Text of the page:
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Athens News Agency: Daily News Bulletin in English, 96-11-02

Athens News Agency: Daily News Bulletin in English Directory - Previous Article - Next Article

From: The Greek Press & Information Office, Ottawa Canada <grnewsca@sympatico.ca>

ATHENS NEWS AGENCY BULLETIN (No 1030), November 2, 1996

Greek Press & Information Office
Ottawa, Canada
E-Mail Address: grnewsca@sympatico.ca


CONTENTS

  • [01] Simitis announces public administration reforms
  • [02] Opposition response
  • [03] Committee begins study of legalization of illegal immigrants
  • [04] First Hungarian-Greek dictionary published
  • [05] Arsenis agrees with committee proposal on salary hikes for university lecturers
  • [06] Premier meets with national defense ministry's political, military leadership
  • [07] Mount Athos official denies refuge reports concerning Karadzic, Mladic
  • [08] Gov't spokesman rejects notion of rift between Tsohatzopoulos, Rozakis
  • [09] Rozakis in Cyprus next week for working visit
  • [10] Parliament to fund home purchase for slain Greek Cypriot's family
  • [11] Lambrinidis appointed secretary general of Expatriate Hellenism Department
  • [12] PKK leader says Kurds will continue suicide bomb attacks
  • [13] Mitsotakis: Ankara's stance on Greek-Turkish relations taking their political, economic toll
  • [14] ND criticizes Gov't policy on defense, foreign policy issues
  • [15] Contacts continue within ND over leadership issue
  • [16] Petsalnikos reiterates Athens' position on furthering relations with Balkan neighbors
  • [17] Parliament approves formation of investigation committee on controversial Floisvos casino license
  • [18] Greece, FYROM negotiations to resume on Wednesday
  • [19] Venizelos discusses Greek-Italian cultural issues with Italian counterpart
  • [20] AGET workers announce strike
  • [21] National Bank cuts interest rates on deposits
  • [22] Papazoi says Gov't settling debts by Aegean-based enterprises
  • [23] Study: Greeks must work more hours than other Europeans to buy same products
  • [24] Papantoniou says economic policy will be unveiled within timelimits
  • [25] Olympic holding co-operation talks with other int'l airlines
  • [26] Greenpeace unveils solar-powered school on Crete

  • [01] Simitis announces public administration reforms

    Athens, 02/11/1996 (ANA)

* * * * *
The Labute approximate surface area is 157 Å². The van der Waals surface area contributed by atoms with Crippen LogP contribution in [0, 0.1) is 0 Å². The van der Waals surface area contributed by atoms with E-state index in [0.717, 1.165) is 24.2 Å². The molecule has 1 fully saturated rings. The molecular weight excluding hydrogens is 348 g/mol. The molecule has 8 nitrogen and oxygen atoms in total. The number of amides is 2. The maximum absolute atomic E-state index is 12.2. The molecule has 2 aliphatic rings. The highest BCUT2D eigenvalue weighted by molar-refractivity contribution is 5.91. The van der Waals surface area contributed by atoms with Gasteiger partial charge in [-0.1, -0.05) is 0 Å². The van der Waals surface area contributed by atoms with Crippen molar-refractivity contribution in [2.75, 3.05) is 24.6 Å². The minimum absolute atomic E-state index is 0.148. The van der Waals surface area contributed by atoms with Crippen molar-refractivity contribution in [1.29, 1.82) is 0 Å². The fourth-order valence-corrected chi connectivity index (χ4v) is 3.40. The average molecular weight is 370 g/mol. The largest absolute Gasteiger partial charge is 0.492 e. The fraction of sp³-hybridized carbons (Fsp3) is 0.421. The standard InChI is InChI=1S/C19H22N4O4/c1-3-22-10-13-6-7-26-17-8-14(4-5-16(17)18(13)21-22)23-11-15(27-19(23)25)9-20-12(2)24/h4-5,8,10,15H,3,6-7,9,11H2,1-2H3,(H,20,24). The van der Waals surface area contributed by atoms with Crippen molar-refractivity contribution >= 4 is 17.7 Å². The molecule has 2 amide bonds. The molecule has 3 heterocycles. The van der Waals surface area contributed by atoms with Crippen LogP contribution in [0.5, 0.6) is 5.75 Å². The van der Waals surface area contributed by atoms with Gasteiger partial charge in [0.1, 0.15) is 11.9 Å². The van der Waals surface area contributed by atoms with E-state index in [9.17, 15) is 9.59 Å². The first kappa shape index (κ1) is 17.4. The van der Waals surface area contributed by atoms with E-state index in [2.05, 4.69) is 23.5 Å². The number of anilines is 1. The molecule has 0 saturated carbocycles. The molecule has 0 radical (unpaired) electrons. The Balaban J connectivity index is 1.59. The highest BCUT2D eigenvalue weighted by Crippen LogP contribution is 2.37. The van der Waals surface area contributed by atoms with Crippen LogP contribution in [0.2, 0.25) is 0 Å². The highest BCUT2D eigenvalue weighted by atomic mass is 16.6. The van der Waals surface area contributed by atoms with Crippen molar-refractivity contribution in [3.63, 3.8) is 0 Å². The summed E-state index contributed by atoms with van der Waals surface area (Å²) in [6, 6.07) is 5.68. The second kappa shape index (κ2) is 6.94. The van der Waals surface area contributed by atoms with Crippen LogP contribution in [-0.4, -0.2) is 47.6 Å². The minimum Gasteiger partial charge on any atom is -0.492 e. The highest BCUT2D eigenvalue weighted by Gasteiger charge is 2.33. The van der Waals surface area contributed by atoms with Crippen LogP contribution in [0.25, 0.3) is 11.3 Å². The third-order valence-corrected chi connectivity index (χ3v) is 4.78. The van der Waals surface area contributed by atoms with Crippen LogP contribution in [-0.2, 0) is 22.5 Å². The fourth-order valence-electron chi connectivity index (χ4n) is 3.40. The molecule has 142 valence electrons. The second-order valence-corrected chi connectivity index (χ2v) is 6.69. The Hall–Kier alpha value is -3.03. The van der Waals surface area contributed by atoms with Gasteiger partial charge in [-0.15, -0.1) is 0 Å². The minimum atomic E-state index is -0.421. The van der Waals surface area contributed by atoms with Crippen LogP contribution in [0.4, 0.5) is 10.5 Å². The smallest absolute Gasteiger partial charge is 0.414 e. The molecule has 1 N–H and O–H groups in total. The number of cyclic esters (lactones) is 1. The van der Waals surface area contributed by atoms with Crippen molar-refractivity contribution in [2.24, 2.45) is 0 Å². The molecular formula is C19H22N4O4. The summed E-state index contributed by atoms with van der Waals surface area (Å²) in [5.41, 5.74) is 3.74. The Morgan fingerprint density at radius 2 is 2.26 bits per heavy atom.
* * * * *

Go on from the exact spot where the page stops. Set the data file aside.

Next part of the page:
The government is proceeding at full speed with radical changes to public administration in an effort to decentralize services and modernize the state's machinery, Prime Minister Costas Simitis announced yesterday. Speaking after a meeting with Public Administration, Interior and Decentralization Minister Alekos Papadopoulos, and the ministry's two undersecretaries, Lambros Papadimas and Tasos Mantelis, Mr. Simitis said the government's program of long and short-term measures would streamline state services.

    The transfer of ministerial services and central services to the regions will be completed within the next six months, Mr. Simitis said.

    "Our pre-election announcements on Sept. 2 have now become the government's policy statements with the programs we will implement, and we will proceed with commitments within a specified time limit," Mr. Simitis said.

    "As of today (yesterday), Nov. 1, we are proceeding with the implementation of our program. The challenges we are faced with as a society and a country render the restructuring of the state, the modernizing of public administration and the upgrading of prefectural and local self-administration a top priority issue," he added.

    Legislation defining the regional areas as a unified decentralized administrative unit will be tabled in Parliament in the coming few days. Within the next three months, Mr. Simitis added, major informatics projects for the Social Security Foundation (IKA), the National Health System (ESY) and other state bodies will be approved to ensure the technological modernization of public administration.

    Also expected within the next three months is a new code of conduct for civil servants with a new ranking system and simpler disciplinary procedures.

    Moves to merge regional communities will begin within the next year in an attempt to change the current situation of the country being divided into "thousands of small communities which are unable to meet the basic needs of citizens", Mr. Simitis said, adding that the process will get underway next year and the next local elections will be held with this map.